A house designed by a civil engineer or architect instead of a mason or carpenter has a higher chance of not collapsing because the expert is expected to follow the Building Code and Structural Code.

A house built in 1992 or after is also more earthquake-ready because it was the year after more earthquake resistance standards were introduced to the codes.

A regular-shaped house – symmetrical, rectangular, box-type – is also more stable than an irregularly-shaped house.

“The shape influences the behavior of the building during ground shaking. If it’s irregular, the house will be twisted and various parts will move in various ways, so it’s not good,” explained Solidum.

Features Properly-built Improperly-built
Concrete hollow block wall 6 inches thick (400 x 200 150mm) 4 inches thick (400 x 200 x 100mm)
Vertical steel bars 10mm diameter spaced 40cm from each other 6mm diameter spaced 90cm from each other
Horizontal steel bars 10mm diameter spaced 60cm from each other or laid every 3 layers 6mm diameter spaced 60cm from each other or laid every 3 layers
Mortar mix (Cement : sand) 1:4 Compacted 1:4 Not compacted
Roof frame/roofing Wood/Galvanized iron sheets Wood/Galvanized iron sheets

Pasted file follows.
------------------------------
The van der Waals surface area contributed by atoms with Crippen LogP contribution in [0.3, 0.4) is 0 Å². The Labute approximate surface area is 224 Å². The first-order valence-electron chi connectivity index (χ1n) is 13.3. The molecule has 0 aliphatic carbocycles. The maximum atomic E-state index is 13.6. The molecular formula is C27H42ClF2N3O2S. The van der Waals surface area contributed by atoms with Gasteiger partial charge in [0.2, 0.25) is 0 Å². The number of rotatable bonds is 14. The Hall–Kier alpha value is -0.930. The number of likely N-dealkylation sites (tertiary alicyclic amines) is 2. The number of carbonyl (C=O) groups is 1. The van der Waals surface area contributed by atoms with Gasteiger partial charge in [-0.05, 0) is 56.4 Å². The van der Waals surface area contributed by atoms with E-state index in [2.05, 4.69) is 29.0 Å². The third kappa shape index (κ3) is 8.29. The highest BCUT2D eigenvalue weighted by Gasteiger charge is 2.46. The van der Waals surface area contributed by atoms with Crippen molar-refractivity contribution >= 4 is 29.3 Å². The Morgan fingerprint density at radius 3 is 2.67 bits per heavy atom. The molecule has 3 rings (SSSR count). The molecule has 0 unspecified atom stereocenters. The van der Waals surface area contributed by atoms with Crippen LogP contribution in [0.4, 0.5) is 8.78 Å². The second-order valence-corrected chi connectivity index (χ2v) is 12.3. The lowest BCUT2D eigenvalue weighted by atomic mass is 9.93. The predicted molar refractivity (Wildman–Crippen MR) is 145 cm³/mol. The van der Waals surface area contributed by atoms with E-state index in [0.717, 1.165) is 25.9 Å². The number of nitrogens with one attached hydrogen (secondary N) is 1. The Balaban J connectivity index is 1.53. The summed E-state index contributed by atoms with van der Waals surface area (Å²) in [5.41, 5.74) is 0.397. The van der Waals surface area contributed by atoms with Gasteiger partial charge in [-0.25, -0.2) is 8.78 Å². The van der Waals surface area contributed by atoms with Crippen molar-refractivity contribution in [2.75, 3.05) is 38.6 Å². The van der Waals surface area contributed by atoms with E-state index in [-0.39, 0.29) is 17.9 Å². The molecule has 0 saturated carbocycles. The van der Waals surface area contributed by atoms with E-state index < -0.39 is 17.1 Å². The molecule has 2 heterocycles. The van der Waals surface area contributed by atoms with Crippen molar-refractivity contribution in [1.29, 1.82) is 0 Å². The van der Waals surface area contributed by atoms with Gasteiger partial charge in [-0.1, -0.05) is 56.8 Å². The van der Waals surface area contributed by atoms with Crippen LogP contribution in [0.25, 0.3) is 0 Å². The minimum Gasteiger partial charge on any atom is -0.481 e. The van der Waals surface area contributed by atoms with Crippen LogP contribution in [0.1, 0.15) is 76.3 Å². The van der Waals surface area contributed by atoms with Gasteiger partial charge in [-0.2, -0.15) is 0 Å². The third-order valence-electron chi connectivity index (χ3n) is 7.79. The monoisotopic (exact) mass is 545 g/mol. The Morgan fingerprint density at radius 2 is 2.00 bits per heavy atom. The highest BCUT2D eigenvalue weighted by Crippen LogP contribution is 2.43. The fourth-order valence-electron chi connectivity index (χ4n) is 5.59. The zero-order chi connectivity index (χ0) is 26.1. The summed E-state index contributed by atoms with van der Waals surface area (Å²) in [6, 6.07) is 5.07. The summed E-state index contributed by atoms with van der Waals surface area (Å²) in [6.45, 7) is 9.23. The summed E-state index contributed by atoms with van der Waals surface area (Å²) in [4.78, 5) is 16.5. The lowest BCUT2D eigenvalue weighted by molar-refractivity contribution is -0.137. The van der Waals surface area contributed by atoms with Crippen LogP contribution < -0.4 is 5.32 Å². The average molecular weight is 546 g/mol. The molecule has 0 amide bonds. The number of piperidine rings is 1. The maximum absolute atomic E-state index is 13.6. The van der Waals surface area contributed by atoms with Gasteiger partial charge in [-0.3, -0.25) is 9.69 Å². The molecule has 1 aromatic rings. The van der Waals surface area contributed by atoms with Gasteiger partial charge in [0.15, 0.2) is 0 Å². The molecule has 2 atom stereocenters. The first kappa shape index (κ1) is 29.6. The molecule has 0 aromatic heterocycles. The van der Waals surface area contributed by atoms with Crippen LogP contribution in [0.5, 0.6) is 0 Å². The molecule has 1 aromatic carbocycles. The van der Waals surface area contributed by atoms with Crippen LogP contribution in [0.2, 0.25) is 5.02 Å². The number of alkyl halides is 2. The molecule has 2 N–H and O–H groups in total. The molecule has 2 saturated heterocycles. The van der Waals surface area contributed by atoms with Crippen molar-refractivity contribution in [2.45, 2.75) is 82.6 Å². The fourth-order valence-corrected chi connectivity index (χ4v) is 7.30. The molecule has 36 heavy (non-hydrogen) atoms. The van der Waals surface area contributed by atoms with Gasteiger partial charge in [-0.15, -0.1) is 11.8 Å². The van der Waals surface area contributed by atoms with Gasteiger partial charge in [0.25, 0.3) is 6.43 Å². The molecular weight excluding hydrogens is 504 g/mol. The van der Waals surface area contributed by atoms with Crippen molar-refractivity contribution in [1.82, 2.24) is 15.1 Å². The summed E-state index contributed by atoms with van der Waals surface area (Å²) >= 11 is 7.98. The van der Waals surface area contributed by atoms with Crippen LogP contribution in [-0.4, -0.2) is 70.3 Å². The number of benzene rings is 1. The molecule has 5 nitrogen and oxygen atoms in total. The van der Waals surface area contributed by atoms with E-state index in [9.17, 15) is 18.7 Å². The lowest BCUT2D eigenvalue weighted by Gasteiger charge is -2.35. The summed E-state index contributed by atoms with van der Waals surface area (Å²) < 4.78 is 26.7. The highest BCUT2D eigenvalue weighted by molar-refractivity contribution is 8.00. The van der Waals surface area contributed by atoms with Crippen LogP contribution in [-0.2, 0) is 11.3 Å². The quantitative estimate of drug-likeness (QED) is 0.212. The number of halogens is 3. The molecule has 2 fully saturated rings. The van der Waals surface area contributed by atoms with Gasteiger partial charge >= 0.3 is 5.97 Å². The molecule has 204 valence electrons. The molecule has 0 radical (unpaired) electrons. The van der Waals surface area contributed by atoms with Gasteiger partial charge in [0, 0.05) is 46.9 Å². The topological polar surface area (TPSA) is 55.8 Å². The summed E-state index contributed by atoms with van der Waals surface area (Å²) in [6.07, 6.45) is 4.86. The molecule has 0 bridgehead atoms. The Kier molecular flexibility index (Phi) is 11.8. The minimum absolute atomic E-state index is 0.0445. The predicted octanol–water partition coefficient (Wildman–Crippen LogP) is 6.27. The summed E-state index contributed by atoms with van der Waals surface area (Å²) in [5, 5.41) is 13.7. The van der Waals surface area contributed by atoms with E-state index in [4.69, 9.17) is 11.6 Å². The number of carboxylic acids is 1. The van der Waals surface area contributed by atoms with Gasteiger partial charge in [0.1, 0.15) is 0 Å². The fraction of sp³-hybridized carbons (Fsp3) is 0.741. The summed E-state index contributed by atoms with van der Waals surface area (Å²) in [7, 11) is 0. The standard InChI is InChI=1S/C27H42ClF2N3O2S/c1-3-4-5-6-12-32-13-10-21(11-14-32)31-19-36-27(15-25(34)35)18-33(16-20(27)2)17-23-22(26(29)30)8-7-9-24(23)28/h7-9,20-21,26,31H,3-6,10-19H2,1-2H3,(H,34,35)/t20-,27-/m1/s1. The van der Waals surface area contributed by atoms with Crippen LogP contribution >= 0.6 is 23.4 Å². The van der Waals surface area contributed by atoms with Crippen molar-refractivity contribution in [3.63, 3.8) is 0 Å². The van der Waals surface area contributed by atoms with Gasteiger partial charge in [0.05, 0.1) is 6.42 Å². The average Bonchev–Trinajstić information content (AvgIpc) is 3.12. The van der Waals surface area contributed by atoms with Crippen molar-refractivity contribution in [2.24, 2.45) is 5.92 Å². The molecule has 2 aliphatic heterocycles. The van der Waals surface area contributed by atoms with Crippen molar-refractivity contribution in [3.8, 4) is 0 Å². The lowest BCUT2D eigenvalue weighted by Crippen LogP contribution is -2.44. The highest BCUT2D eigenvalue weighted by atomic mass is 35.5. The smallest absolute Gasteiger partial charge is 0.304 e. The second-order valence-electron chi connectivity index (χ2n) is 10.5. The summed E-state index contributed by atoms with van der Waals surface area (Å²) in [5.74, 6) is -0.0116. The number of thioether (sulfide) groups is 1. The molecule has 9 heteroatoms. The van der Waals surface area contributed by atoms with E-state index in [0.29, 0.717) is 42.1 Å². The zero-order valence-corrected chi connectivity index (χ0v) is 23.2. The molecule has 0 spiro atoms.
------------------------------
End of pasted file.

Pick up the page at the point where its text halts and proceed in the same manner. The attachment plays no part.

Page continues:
The building materials used also determine the strength of the house. Walls made of 6-inch (150 mm) thick concrete hollow blocks are much stronger than the cheaper but more commonly used 4-inch blocks.

The reinforcement of vertical and steel bars embedded in the walls are just as important. Vertical bars have to have a diameter of 10 mm and must be only 40 centimeters away from each other. Many substandard homes have thinner bars (6 mm) spaced farther away from each other (90 cm).

For horizontal bars, they must be 10 mm thick and spaced 60 cm from each other (or between 3 layers of concrete hollow blocks).

Walls that are more than 3 meters wide must be supported to prevent it from falling down during a quake.

COMMON HOUSE. Concrete hollow block (CHB) houses are common in the Philippines because they are cheap and easy to construct. Photo from PHIVOLCS

COMMON HOUSE. Concrete hollow block (CHB) houses are common in the Philippines.

A foundation of reinforced concrete would resist the shaking of an earthquake making it the ideal foundation for a house. This much more stable than a foundation of stones or unreinforced concrete.

The kind of soil on which the house is built is another factor. Rock or stiff soil is more stable while muddy or reclaimed soil literally puts your house on shaky ground.

Make your loved ones safe. Work with Licensed Professionals.

Archian Designs CAD Outsourcing Philippines.jpg

Archian Designs Architect Studios , Philippines

Archian Designs Architect Studios is a Collaboration of Architects, Urban Planners, Interior Designers, Landscape Designers and Engineers in the Philippines. To see the contact information, email to archiandesigns@yahoo.com, call 0907 7240452 or contact us.

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About Archian
An Architect, Blogger and Strategic Thinker